Pineland golden trumpet (Angadenia berteroi) taken at the Florida International University’s Biological Sciences Greenhouse in Miami. Photo by Scott Zona (CC BY-NC 2.0)
Pineland golden trumpet (Angadenia berteroi)
Click on terms for botanical definitions.
Pineland golden trumpet is an erect to vine-like wildflower found in pinelands, dry hammocks and marl prairies of Monroe County and the Keys. It is a state-listed threatened species. Its creamy yellow flowers typically bloom in spring and summer, but may bloom throughout the year. They attract a variety of insects, especially moths, which are its primary pollinator. The plant is a larval host for the Oleander and Polka dot wasp moths.
The flower is trumpet-shaped with a broad, five-lobed corolla. The lobes overlap, giving the flower a pinwheel-like appearance. Red lines mark the interior of the floral tube. Five stamens are fused to the tube and enclose the stigma to increase the likelihood of pollination. Leaves are linear to oblong, glabrous and leathery with entire, slightly revolute margins. They are oppositely arranged. Stems are smooth and produce a milky sap when broken. The fruit is a cylindrical follicle and is born in pairs. Seeds are flat, brown and bear a silky pappus that catches the wind to aid in dispersal.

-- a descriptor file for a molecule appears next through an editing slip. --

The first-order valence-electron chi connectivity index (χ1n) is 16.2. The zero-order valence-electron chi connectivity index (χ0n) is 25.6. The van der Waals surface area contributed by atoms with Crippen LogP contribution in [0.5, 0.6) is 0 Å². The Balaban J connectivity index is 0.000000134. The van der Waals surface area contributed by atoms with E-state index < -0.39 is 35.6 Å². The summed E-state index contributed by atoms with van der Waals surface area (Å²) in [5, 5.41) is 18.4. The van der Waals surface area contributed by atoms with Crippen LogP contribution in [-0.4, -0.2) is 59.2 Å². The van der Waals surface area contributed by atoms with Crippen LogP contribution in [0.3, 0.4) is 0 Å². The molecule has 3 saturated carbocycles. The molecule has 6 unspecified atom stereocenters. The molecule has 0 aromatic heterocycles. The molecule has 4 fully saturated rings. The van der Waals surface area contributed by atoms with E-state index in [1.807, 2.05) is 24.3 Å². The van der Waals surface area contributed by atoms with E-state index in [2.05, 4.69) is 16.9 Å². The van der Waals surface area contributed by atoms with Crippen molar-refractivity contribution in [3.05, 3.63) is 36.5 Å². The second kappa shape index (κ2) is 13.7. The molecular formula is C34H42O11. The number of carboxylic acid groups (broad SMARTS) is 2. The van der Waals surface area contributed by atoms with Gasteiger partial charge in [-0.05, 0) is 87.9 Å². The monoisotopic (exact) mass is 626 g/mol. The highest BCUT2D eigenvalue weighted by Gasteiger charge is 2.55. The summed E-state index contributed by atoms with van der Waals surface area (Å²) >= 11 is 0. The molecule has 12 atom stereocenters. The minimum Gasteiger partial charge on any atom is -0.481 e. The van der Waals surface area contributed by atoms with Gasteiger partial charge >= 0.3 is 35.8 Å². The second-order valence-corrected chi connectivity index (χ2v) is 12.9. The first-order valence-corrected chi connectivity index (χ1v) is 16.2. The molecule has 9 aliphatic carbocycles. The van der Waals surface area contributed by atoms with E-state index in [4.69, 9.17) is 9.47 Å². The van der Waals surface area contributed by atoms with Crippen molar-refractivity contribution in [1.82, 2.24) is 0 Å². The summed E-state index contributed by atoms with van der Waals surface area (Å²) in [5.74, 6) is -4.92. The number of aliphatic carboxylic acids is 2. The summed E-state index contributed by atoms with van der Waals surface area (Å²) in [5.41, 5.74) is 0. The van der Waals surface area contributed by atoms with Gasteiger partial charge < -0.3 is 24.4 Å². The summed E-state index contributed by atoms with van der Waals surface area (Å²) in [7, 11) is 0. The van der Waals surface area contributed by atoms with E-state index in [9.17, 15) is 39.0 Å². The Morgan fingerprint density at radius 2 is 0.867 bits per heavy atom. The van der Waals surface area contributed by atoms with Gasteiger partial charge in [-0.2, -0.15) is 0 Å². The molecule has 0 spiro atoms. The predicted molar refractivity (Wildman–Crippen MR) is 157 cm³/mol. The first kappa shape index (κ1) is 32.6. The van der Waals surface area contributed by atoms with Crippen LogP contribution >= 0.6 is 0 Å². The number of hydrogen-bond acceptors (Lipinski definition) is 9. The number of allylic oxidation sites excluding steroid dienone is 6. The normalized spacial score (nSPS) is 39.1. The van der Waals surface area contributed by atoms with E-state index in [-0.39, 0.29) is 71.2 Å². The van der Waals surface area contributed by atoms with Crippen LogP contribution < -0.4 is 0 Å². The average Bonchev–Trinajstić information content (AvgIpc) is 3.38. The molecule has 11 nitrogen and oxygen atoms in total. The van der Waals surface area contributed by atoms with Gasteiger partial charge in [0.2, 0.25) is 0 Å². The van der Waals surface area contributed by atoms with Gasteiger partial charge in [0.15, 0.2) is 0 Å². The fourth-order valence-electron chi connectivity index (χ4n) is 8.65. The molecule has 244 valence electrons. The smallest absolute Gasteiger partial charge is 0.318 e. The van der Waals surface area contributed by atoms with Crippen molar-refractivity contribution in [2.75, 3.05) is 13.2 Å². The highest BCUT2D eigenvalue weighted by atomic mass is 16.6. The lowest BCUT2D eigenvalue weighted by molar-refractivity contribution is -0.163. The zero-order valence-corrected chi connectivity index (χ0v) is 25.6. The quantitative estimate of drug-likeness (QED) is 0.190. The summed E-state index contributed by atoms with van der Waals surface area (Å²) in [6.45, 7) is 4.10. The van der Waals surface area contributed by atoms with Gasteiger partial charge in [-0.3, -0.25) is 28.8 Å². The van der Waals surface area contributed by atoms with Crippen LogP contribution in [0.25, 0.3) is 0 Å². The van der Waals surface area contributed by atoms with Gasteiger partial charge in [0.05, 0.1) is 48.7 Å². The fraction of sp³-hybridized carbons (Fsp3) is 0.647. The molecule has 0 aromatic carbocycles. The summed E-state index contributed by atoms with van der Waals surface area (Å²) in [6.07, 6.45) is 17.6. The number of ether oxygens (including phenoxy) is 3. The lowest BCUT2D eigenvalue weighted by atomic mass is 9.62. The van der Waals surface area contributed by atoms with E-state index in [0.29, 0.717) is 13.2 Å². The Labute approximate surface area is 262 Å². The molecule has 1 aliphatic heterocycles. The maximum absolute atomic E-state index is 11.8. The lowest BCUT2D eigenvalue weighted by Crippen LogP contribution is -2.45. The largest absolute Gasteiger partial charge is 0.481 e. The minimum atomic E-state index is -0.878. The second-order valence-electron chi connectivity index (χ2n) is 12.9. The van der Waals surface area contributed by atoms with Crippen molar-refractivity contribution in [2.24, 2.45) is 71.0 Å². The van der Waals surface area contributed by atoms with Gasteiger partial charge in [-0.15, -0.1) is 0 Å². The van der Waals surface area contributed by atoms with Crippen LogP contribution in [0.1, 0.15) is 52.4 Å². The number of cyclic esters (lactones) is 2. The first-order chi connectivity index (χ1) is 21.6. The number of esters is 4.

Photo by Scott Zona (CC BY-NC 2.0)
Family: Apocynaceae (Dogbane family)
Native range: Miami-Dade County, the Keys
To see where natural populations of Pineland golden trumpet have been vouchered, visit florida.plantatlas.usf.edu.
Hardiness: Zones 10B–11
Soil: Dry to moist, well-drained calcareous or sandy soils
Exposure: Full sun to partial shade
Growth habit: 6–24” tall, or up to 3’ long
Garden tips: Pineland golden trumpet is suitable for use in a wildflower garden. It is drought tolerant and does well in nutrient-poor soils. Care should be taken when handling the plant as the sap can cause skin and eye irritation. Plants are generally not commercially available, but some specialty growers occasionally carry it.